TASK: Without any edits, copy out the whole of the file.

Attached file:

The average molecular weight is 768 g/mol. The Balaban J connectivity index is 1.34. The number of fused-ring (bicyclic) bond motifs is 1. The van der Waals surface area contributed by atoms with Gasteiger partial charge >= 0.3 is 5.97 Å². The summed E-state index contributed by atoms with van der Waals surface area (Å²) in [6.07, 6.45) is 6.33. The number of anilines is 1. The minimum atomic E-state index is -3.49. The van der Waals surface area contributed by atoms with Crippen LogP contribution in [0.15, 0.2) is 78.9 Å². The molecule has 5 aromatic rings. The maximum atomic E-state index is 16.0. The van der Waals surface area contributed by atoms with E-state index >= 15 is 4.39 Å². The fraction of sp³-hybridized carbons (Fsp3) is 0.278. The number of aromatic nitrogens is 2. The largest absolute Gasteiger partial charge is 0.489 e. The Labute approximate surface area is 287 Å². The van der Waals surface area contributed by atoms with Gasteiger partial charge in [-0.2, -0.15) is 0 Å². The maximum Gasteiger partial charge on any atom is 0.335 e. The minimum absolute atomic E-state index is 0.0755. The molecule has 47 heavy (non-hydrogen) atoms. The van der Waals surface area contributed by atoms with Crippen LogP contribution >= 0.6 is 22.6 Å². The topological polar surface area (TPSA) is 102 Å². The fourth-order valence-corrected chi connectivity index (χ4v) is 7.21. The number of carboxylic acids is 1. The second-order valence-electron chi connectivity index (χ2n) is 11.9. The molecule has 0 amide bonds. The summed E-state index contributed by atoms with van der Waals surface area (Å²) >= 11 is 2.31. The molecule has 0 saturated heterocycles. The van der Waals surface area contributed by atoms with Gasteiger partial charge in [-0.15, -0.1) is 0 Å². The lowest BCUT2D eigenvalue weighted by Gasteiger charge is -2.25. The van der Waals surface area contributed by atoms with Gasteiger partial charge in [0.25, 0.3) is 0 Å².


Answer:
The average molecular weight is 768 g/mol. The Balaban J connectivity index is 1.34. The number of fused-ring (bicyclic) bond motifs is 1. The van der Waals surface area contributed by atoms with Gasteiger partial charge >= 0.3 is 5.97 Å². The summed E-state index contributed by atoms with van der Waals surface area (Å²) in [6.07, 6.45) is 6.33. The number of anilines is 1. The minimum atomic E-state index is -3.49. The van der Waals surface area contributed by atoms with Crippen LogP contribution in [0.15, 0.2) is 78.9 Å². The molecule has 5 aromatic rings. The maximum atomic E-state index is 16.0. The van der Waals surface area contributed by atoms with E-state index >= 15 is 4.39 Å². The fraction of sp³-hybridized carbons (Fsp3) is 0.278. The number of aromatic nitrogens is 2. The largest absolute Gasteiger partial charge is 0.489 e. The Labute approximate surface area is 287 Å². The van der Waals surface area contributed by atoms with Gasteiger partial charge in [-0.2, -0.15) is 0 Å². The maximum Gasteiger partial charge on any atom is 0.335 e. The minimum absolute atomic E-state index is 0.0755. The molecule has 47 heavy (non-hydrogen) atoms. The van der Waals surface area contributed by atoms with Crippen LogP contribution >= 0.6 is 22.6 Å². The topological polar surface area (TPSA) is 102 Å². The fourth-order valence-corrected chi connectivity index (χ4v) is 7.21. The number of carboxylic acids is 1. The second-order valence-electron chi connectivity index (χ2n) is 11.9. The molecule has 0 amide bonds. The summed E-state index contributed by atoms with van der Waals surface area (Å²) >= 11 is 2.31. The molecule has 0 saturated heterocycles. The van der Waals surface area contributed by atoms with Gasteiger partial charge in [-0.15, -0.1) is 0 Å². The lowest BCUT2D eigenvalue weighted by Gasteiger charge is -2.25. The van der Waals surface area contributed by atoms with Gasteiger partial charge in [0.25, 0.3) is 0 Å².